Circles and Handwriting

The foundation for handwriting is linemaking. When children can easily make straight lines, diagonal lines, curves and circles, they can begin to write letterforms. If children are pressured to write letterforms before they are adept at linemaking, handwriting will become a frustrating experience for them. Everything in education must be done in response to a child’s current skills and development, regardless of their age or grade. Representing lines and circles in art makes practicing these important pre-handwriting skills fun. Drawing lines comes first; most toddlers naturally practice making lines. Drawing circles takes more hand control and therefore is a great activity to do after children have experienced making lines.

IMG_5632My 3 and 4 year old students have been practicing drawing circles. I’ve shown them the difference between madly scribbling around and around and purposefully making a circle. We learned that a circle starts and ends in the same place. We also learned that a circle within a circle is called a concentric circle, an excellent art and math term, plus a cool vocabulary word. My students practiced making purposeful concentric circles with markers, then with their fingers in a tray of sand. The best way to learn and remember something (called “sticky learning”) is to teach the task from a multisensory approach. Feeling the soft sand in the hard tray and the tactile sensation of moving the sand helps cement the finger, hand and arm movements needed to make a circular form.

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Next we created circles with yarn dipped in glue. This is a bit tougher to do than making circles with markers or sand, and the progressive challenge is what makes learning interesting. Dunking pieces of yarn into a bowl of glue with your hands is one of those sensory experiences that children either love or hate. Some delighted in covering their hands in stickiness, and others struggled with the sensation. We absolutely have to let children struggle so they can succeed in doing things for themselves. When we do things for them we take their personal power away, and children learn that they don’t have to try. When we purposely construct opportunities for children to practice a challenging skill, they get better at doing it. Perseverance is an essential skill for success in life.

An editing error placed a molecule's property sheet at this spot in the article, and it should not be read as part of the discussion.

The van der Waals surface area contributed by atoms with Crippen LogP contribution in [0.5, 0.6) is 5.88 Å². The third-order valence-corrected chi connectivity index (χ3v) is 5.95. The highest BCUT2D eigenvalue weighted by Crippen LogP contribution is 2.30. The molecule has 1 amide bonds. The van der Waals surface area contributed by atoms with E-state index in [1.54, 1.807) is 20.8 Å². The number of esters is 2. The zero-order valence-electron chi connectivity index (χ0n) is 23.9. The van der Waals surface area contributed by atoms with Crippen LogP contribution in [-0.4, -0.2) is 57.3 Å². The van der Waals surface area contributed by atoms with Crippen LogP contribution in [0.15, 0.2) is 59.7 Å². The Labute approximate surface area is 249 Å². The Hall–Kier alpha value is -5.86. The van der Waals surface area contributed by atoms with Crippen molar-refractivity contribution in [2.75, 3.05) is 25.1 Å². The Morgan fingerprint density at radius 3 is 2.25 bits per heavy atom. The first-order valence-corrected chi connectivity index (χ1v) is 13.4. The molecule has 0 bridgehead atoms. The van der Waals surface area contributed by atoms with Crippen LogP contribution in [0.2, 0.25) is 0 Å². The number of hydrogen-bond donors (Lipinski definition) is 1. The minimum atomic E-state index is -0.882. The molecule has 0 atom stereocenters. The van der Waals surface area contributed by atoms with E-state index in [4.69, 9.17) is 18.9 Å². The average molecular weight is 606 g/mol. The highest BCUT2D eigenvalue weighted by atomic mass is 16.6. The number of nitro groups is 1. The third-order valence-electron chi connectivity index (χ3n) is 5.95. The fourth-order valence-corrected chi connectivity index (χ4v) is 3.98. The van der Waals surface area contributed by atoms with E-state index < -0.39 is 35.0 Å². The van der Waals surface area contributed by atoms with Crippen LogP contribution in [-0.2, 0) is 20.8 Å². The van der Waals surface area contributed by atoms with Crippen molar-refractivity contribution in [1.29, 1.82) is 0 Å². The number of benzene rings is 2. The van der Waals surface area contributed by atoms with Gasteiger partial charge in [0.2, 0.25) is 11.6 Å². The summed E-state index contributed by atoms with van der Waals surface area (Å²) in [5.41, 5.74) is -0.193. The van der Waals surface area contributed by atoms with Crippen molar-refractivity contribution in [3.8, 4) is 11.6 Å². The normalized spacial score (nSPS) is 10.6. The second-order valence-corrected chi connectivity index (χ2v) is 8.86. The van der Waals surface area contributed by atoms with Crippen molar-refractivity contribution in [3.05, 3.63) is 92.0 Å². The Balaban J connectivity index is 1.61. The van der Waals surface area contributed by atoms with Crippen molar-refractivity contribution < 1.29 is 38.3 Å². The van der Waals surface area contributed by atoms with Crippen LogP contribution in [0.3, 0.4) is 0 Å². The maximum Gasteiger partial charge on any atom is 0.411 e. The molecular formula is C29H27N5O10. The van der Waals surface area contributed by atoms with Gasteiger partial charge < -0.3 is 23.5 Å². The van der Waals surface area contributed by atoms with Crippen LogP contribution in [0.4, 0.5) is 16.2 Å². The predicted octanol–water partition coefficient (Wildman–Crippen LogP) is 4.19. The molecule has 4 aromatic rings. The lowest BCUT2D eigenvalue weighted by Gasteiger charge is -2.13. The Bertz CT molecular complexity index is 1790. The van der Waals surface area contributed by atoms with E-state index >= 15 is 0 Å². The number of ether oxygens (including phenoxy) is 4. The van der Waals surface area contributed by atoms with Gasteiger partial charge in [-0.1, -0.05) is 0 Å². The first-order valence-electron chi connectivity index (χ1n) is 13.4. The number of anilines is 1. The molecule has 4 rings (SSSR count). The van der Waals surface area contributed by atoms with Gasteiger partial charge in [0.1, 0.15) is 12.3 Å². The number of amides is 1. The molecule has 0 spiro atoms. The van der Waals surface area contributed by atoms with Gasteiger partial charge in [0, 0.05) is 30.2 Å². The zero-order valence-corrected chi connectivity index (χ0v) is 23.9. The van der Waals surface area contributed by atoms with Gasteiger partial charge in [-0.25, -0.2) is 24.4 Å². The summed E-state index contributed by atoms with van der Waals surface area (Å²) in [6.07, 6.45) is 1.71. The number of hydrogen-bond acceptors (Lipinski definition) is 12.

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We noticed as we made our yarn circles, that the ends of the yarn touched each other, just as the marker and sand circles begin and end in the same place. Some children constructed pretty good circles, and others made shapes that looked more like a pile of spaghetti, but the process and effort is what is important.

After the glue dried, we revisited our circles concept. I wanted to see how much the children remembered from our previous experience. They all remembered that a circle starts and ends in the same place and adeptly made circles with their fingers on the table. A few of them even remembered the word “concentric”.

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We then painted watercolor circles on our yarn circle papers. Many children painted concentric circles inside or outside of their yarn circles. We used bright liquid watercolor paint to create a happy, ethereal feel, as the colors blended, spread and mixed on the paper. We all agreed that painting a color on top of a color is okay, which gave the hesitant children permission to try it. Gentle painting, as when working with watercolors, increases hand control. My students were so enthralled with the properties of watercolor paints that I will be sure to offer these again soon.

Learning to make circles with a variety of materials bonds the concept and the movement involved into children’s consciousness, giving them a means to visually represent what they can see in their minds. This art experience is an opportunity to struggle and succeed, build skills through a variety of sensory activities, and in the process, prepare for academic achievement in handwriting. This is what art should do.

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